Large web feet propel the cormorant through the water.

The cormorant is pretty common in London although I’ve not often seen them in Brockwell park where this photo was taken last Wednesday. They are large water birds often perched by the side of lakes or on rocks by the coast, sometimes with their wings outstretched drying. Unlike most water birds, their feathers allow water to penetrate them so they can dive and swim more effectively this is why they often perch wings outstretched. Don’t confuse with the Shag which is a little smaller and will usually only be seen on the coast. Cormorants look especially large to me when they fly because unlike Herons they fly with their head and neck extended which makes them look like flapping missiles. When you see these birds up close, hopefully you can see this from my photo, their feathers look scaly which,  I find a great reminder of birds evolution from reptiles.

Friday, 8 April 2011

7 Spot Ladybird (Coccinella 7-punctata)

Brockwell Pk- Walled Garden.

There are 24 species of true British Ladybird and the 7 spot is one of the most common. Ladybirds are part of the beetle family and have a good reputation because of their aphid eating qualities although not all of them are predatory. Their red colour is a warning to potential predators of their bitter taste. Ladybirds will also secrete and unpleasant, pungent substance when handled, which also contributes to their defenses. They spend the winter as dormant adults and usually come out in early spring and stay out until late autumn. There are other leaf beetles that may be confused with Ladybirds but the latter have much shorter antennae which is a good means of identification.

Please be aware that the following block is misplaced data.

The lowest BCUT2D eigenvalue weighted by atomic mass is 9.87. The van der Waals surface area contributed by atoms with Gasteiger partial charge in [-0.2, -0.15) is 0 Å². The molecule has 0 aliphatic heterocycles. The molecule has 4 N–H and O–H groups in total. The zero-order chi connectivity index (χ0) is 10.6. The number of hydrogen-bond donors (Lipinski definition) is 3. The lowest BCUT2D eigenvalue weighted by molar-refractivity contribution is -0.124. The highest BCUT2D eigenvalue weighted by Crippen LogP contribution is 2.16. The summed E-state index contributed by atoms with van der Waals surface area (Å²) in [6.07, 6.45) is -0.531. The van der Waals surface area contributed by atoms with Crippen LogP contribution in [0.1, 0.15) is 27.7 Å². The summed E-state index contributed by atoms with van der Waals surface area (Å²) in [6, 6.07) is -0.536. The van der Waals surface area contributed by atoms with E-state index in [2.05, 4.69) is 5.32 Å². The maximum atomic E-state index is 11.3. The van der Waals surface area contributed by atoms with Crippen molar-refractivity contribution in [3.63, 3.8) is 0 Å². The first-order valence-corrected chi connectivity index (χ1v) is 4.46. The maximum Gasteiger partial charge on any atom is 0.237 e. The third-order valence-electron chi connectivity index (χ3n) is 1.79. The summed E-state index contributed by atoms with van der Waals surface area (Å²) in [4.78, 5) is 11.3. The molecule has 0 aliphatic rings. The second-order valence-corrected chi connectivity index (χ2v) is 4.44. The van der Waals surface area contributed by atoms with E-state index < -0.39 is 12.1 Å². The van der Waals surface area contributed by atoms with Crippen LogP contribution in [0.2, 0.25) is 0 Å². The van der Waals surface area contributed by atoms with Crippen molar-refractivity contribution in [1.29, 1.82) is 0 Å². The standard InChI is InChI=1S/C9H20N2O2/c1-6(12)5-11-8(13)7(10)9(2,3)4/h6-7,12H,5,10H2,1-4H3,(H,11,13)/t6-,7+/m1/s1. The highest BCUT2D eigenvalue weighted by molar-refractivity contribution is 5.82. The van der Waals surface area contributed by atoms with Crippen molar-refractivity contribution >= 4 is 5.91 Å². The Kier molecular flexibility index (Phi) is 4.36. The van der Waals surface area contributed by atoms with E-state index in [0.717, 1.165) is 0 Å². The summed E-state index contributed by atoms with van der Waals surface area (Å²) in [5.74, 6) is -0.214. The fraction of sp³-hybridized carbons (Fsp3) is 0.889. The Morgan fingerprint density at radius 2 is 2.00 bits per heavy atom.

Thursday, 7 April 2011

Starling (Sturnus vulgaris)

Everyone should know this bird as it’s massively common in cities and in rural areas, my Collins guide says their numbers in mid winter swell into tens of millions when the European Starlings come to Britain. They are intelligent characterful birds well known for their ability mimic other birdcalls as well as other sounds like car alarms. They are easily identifiable. At this time of year as they’re very glossy and in flight they dart around raising up and down and to me they look as if their wings are triangular. The eat mainly insects, a lot of garden pests like leatherjackets, the larvae of  crane flies/ daddy-long-legs which is one of their plus points but to counter that positivity, large flocks have been known to decimate fields of corn. There are plenty of them about, you should have no trouble spotting them, this picture was taken yesterday in Brockwell Park.

Wednesday, 6 April 2011

Wood Anemone (Anemone nemorosa)

It’s currently the perfect time of year to see Wood Anemone flower as it’s around their mid flowering season. They grow carpet like in deciduous woodland and I took these pictures in Sydenham hill woods two days ago on the same day I saw the Lesser Stag Beetle (4th April ‘11).  The flowers are incredibly responsive to sunlight opening and raising up as soon as it hits them then drooping and closing again when cloud or evening come round. To identify, they are usually between 5-30cm high, the leaves are divided into 3 segments and only one flower to one stem. They are usually white but you may see them in other colours also. Stunning plants and another good reason to visit Sydenham Hill woods.

Tuesday, 5 April 2011

Lesser Stag Beetle (Dorcus parallelopipedus)

Sydenham Hill Woods - 4/4/11